d) the client device sending, for each of the private data sets, said reduced hash value to the server, preferably on an encrypted transmission channel, which requests the server to compare the private data sets with the second plurality of data sets. data stored on the server,

e) receiving a hash value for each comparison, whose hash value has been reduced to a plurality of a predetermined number of m bits by the server,

f) the client compares the received and reduced hash values to am with the data sets stored in the client, thus revealing information on which private data sets and stored both in the client and in said server, the unique and respective portion is identical .

Advantageously, the client's computing device iteratively applies the calculation of the hash value repeatedly and multiple in order to provide a greater degree of privacy.

The skilled reader recognizes that, mathematically speaking, the comparison problem solved here is to find the intersection of the relatively small set of contacts in a user's contact book with the relatively large set of a repository that stores a large plurality of contact data. of the registered members of a respective communication service, through a limited bandwidth connection. The special requirement is to protect privacy. The contacts and the members are identified in this use example by their telephone number in the unique and internationally standardized format, for example, 4199999999.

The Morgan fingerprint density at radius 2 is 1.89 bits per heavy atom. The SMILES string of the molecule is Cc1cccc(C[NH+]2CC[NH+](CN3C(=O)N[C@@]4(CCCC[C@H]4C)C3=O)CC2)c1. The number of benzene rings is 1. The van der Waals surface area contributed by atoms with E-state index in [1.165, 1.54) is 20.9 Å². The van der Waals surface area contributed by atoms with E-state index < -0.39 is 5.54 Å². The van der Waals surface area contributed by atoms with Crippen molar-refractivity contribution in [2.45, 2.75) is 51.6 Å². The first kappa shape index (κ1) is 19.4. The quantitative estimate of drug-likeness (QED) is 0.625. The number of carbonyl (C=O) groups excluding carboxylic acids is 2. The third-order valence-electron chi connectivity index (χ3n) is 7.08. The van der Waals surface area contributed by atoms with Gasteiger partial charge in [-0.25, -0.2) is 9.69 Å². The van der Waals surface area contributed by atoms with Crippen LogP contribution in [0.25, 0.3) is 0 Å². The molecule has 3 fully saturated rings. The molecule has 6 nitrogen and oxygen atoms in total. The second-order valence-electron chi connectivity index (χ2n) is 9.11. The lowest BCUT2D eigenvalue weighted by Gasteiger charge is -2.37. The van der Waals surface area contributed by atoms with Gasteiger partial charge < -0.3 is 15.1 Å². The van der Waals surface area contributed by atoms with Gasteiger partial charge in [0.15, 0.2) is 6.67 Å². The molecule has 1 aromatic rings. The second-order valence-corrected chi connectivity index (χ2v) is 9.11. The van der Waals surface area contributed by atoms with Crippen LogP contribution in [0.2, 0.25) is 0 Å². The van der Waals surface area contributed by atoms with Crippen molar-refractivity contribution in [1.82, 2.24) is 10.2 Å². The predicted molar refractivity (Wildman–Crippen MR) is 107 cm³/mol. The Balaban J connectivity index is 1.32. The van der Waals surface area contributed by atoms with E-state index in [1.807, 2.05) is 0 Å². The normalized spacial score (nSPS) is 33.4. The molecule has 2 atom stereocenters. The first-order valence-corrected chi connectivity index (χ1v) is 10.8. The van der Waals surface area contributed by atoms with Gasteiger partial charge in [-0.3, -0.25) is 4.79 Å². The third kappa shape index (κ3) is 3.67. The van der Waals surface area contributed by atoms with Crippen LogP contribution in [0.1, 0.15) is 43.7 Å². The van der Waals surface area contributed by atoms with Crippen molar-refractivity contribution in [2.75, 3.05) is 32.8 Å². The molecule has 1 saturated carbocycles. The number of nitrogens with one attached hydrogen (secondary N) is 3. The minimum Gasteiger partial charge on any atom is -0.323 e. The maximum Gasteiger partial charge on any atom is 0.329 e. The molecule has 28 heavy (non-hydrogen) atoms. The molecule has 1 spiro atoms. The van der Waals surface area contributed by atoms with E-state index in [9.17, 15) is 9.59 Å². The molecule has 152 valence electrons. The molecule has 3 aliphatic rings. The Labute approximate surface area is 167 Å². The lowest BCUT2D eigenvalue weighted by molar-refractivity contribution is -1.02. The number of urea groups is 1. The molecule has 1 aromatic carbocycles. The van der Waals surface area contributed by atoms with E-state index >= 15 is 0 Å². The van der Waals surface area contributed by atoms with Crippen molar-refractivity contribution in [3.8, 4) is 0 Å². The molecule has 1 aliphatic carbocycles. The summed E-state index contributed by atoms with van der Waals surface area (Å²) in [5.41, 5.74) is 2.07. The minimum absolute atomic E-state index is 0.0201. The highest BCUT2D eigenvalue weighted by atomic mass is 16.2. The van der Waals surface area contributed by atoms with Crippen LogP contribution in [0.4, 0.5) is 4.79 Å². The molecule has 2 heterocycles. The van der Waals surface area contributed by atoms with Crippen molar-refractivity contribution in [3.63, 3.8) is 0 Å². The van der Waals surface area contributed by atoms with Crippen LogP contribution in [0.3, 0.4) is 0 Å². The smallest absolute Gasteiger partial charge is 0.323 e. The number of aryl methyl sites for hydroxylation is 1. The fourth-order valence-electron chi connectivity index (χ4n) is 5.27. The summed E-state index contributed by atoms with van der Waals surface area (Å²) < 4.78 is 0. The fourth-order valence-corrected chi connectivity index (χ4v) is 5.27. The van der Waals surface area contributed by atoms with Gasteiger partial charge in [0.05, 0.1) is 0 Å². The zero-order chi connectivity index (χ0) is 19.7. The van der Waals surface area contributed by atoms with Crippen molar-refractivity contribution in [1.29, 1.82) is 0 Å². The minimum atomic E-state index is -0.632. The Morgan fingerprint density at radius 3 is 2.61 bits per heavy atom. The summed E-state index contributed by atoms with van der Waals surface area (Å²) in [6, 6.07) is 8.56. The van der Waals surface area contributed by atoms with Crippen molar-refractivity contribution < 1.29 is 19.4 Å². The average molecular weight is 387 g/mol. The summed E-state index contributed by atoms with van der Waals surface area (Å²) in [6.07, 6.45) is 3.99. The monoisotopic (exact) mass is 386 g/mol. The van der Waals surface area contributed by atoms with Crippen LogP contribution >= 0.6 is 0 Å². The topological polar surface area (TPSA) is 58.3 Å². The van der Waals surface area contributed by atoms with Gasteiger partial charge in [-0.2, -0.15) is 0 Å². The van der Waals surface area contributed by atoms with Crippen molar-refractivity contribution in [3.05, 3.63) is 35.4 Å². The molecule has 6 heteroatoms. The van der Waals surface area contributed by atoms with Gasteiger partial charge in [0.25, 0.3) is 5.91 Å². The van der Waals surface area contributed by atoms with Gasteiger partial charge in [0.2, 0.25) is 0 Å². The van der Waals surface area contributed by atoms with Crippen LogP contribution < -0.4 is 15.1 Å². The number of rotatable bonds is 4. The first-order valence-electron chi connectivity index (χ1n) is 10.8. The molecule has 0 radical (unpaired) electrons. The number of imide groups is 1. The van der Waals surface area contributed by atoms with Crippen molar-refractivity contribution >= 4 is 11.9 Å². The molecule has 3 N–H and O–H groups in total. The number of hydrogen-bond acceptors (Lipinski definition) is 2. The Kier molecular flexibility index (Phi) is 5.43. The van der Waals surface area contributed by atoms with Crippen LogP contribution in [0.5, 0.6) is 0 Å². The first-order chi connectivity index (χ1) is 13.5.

Thus, a person skilled in the art will appreciate that an advantageous method and system is described that offers a protocol for comparing private data and, in particular, for comparing the contact list with a contact repository of a communication service, in which the protocol does not disclose private information or the service provider or any third party. Therefore, the anonymity and privacy of the user's contacts are maintained, and the contacts are not exposed to clandestine eavesdropping.

According to an additional advantageous optional feature, all hash values also include a salt, that is, which results from a random, but constant bit string, added to the private data set, for example, added to the telephone number, to the name or any part of the private data set, in a clear way that deterministically changes the hash result. After predetermined time intervals, the service provider recalculates all member hashes based on a new random salt, disapproving a possible inverse hash table (rainbow table) calculated by a brute force attack. By telling the user to use this new When comparing contacts, the service provider demonstrates the great effort it would take to apply reverse engineering in the user's phone book, even for themselves.

With this method of the invention, it is not practically feasible for the service provider or clandestine listeners to reverse engineer the contact agenda. Here, practically unfeasible means that it requires a prohibitive computational effort. And even if clandestine listening dedicates this effort, there is still the uncertainty of whether a contact reproduced by reverse engineering is really a contact, for example, 50%, depending on certain parameters, which can be configured and modified by predetermined parameters adaptable to any example of individual use.